There once was a time when no one used Microsoft Edge. But since the Microsoft web browser moved to use the same engine as Google Chrome, it’s not so bad.
In fact, the new Microsoft Edge has even surpassed Firefox in terms of popularity. I’ve used Edge as my daily browser ever since it launched, and after years of using Chrome before it, there are three big reasons why Microsoft Edge keeps me coming back to it over Google Chrome.
When I browse the web, my security is at the top of my list of worries. I don’t want websites to track me, and I don’t want hackers to access my personal information or passwords. In this area, Edge is quite strong over Chrome. Yes, Chrome does have “Enhanced Protection” as well as options to save and encrypt passwords securely with your Google Account in its settings, but Edge takes things further.
I say that because the Microsoft browser has in-built tracking prevention. When set to “Strict” all websites aren’t able to track you, and there are little chances of ads being personalized. In addition, known harmful trackers are blocked. Other options are also available for balanced and basic, which tone down the settings a bit, with little risk of “breaking” websites.
Now, for security, I think about my passwords. In Chrome, you can encrypt passwords with your Google Account, and opt to check your passwords for weaknesses. Edge does all of that and a bit more. Microsoft’s browser is able to suggest strong passwords, as well as show alerts for when passwords are found in an online leak. This works by checking passwords against an online database, without sending the password to Microsoft.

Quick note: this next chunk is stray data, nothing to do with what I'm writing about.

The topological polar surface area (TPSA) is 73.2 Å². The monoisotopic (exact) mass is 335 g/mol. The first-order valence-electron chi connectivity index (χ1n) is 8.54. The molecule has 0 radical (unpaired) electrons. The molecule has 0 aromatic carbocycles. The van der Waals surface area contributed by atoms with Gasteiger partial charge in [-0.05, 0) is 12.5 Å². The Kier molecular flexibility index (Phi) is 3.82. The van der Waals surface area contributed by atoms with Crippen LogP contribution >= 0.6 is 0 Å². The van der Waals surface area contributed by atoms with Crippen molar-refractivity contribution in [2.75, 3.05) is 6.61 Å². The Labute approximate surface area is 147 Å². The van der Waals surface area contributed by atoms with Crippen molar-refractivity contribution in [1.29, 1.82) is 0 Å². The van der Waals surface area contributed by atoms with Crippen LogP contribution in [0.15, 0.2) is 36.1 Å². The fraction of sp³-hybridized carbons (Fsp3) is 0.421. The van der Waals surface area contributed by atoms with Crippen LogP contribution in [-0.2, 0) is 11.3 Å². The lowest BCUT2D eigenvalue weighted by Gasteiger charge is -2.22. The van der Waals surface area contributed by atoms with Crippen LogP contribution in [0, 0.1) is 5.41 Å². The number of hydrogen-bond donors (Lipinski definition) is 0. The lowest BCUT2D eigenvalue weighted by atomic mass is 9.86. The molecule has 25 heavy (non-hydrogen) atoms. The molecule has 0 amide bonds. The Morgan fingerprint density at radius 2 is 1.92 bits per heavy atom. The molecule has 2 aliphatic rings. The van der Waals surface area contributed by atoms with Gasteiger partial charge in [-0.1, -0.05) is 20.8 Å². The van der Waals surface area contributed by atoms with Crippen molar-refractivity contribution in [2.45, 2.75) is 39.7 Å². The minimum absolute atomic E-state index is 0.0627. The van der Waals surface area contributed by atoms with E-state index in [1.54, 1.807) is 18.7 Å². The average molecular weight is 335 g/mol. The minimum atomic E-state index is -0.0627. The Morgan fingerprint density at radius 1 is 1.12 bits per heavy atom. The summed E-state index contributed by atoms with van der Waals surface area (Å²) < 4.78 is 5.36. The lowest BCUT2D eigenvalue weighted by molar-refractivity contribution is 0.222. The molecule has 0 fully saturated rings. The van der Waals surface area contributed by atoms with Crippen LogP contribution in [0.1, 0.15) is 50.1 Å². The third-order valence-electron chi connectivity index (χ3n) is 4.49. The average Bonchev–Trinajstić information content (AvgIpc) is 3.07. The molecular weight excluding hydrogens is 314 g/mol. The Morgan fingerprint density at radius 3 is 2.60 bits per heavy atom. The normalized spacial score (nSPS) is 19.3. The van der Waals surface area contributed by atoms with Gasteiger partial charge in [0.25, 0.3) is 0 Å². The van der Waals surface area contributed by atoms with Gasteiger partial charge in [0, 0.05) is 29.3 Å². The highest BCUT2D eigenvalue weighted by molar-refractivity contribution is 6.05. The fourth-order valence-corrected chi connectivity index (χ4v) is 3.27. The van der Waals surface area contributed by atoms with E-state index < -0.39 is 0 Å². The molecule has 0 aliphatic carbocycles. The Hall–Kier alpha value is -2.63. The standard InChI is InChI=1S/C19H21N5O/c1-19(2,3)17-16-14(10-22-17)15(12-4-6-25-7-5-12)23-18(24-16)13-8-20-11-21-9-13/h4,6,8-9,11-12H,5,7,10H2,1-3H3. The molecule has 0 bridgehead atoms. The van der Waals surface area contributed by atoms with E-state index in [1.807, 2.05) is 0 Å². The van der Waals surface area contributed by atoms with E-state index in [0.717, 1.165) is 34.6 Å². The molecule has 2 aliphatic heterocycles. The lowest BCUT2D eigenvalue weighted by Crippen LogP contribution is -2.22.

Like many people, I browse the web with a lot of tabs open. Sometimes, that means things can get messy, and I lose track of what I’m working on. Google Chrome has a tab groups feature that lets you group tabs together under a specific name and color, but Edge has its own vertical tabs feature that cleans things up a bit more.
With Edge’s Vertical tabs feature, my browsing feels natural. I am able to move the list of tabs from the top of the browser to the side. It’s neater, more organized, and fits right where my eyes naturally go as I read a webpage from left to right. More tabs also fit on the screen this way, too, and I can physically get a better look at tab names, without it being shrunken down too much.
On Windows, Progressive Web Apps (PWAs) appear to be the future. Many app developers, like Twitter and Instagram, have dropped dedicated Windows apps in favor of Progressive Web Apps. Google Chrome supports PWAs, but not all apps play nicely. Chrome lets you install a website as a PWA by going to More Tools > Create Shortcut > Open as Window.
Edge, though, takes that up a bit. During a busy day, I am able to turn a website into a PWA in a few simple steps. I just click the Settings Menu > Apps > Install as App. It’s more clearly labeled, and I have a single hub in the browser itself to manage and remove any sites I don’t want. Oh, and Windows even adds the PWA to the Start Menu and Taskbar for quick access and gives PWAs access to notifications, It doesn’t get any easier!
Microsoft Edge is pre-installed in Windows, and it’s easy to use. The browser might look and feel different from Chrome, but the performance is just as same. Not to forget, you also can try Edge on other platforms, too. The browser is available on iOS, Android, as well as MacOS, and even on Linux.
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